Why select an audience?

Selecting a specific target audience helps you to deliver impact. It allows you to:


Be specific on outcomes

Clarify specific outcomes you are seeking, and to measure impact accurately.


Tailor the intervention

Tailor messaging and channels to your audience’s specific characteristics and interests.


Make efficient use of resources

Select the right channels to reach that particular group and avoid overspill.

Segmenting your audience

You can segment your audience based on a range of factors.
You may wish to cluster groups according to several of these factors.

Demographic Factors

E.g. Age, gender, income, ethnicity.

Geographic Factors

E.g. Urban vs rural areas.

Behavioural Factors

E.g. Use of certain services, habits.

Psychographic Factors

E.g. Values, lifestyle, interests.

Target and market selection

The selection of your target audience will be influenced by two main factors: the issue, and intervention.

The Issue

Factors to consider include:

Which groups are the most negatively affected by an issue now?

Which groups are likely to see an increase in negative impacts in the future?

Which groups are underserved by existing activity?

The Intervention

Factors to consider include:

Ease of access (e.g. penetration of mass media channels in the target audience)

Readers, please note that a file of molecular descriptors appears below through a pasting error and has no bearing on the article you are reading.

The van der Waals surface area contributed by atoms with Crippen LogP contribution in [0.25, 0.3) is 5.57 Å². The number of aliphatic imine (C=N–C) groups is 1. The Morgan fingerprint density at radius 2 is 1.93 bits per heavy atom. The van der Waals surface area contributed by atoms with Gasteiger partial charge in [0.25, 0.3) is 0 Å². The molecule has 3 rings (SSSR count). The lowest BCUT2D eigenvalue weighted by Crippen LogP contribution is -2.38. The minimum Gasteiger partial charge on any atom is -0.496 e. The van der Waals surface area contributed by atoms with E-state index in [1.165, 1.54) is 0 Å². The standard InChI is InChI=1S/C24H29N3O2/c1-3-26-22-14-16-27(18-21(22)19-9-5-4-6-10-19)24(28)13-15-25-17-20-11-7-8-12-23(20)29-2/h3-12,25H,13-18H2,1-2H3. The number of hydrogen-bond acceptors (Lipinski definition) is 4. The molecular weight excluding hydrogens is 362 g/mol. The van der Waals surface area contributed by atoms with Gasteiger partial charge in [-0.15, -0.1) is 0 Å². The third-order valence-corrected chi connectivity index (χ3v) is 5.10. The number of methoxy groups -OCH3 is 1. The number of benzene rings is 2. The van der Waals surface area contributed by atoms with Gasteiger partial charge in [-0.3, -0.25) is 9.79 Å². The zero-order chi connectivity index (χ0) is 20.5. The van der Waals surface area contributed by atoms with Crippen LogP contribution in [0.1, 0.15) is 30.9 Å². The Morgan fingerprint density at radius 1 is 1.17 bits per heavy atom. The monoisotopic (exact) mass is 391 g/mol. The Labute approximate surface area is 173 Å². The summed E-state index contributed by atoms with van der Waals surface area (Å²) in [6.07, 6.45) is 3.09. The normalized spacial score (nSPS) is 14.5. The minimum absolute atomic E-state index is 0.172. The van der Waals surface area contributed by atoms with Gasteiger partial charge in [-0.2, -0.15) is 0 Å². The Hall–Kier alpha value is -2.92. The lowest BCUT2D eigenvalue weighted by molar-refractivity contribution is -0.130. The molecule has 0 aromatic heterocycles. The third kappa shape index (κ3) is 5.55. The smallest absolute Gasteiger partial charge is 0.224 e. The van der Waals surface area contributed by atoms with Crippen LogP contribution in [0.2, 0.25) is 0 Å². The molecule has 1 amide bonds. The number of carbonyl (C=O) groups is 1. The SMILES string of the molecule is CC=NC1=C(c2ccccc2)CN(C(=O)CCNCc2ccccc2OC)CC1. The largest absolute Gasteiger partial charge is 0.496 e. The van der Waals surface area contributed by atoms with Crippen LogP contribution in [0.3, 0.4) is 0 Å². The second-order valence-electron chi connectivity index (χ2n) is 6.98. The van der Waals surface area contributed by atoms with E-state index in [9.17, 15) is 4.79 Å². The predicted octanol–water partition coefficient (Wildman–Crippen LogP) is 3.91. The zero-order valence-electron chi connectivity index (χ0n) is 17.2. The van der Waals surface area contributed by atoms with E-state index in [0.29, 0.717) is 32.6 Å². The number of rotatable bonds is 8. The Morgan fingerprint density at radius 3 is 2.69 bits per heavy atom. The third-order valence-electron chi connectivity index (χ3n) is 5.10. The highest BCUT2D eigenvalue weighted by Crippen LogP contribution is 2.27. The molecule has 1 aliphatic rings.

Likelihood of responsiveness to social marketing (e.g. ‘timely’ moment in people’s lives where habits and behaviours are already in flux.)

Practical factors to consider

When selecting your audience and market, certain practical factors also need to be taken into account.

Policy Support

Does the legislative framework in this country support action (e.g. for a smoking programme, is the government committed to tobacco control measures)?

Is this target group a focus for wider behaviour change efforts on this issue?

This is not a pre-requisite, but can make social marketing programmes more likely to be effective as they will be swimming with the tide of wider norms change. See Social Marketing


Will running this intervention in this way (e.g. with a particular group/in a certain location) put participants, implementers or the wider public at more risk than they would face in their everyday lives?


Is it ethical to focus social marketing efforts on this group (e.g. if they are under 18)? Could you be seen as discriminating against or ignoring other important audiences?

Research Availability

Is there existing data on this particular group that can be used to inform the programme?

Existing Social Marketing

Is this group already being targeted by social marketing on this issue? Is there a risk of duplication/confusing the message?

Cost Effectiveness

What is the cost of running an intervention of this nature with this group (e.g. which media channels will be needed to reach this group and how much do they cost to access in this country)? How cost-effective is running this programme with this group compared to other affected groups?

Additional Resources

Using social marketing prevention: Insights from practitioners

View resource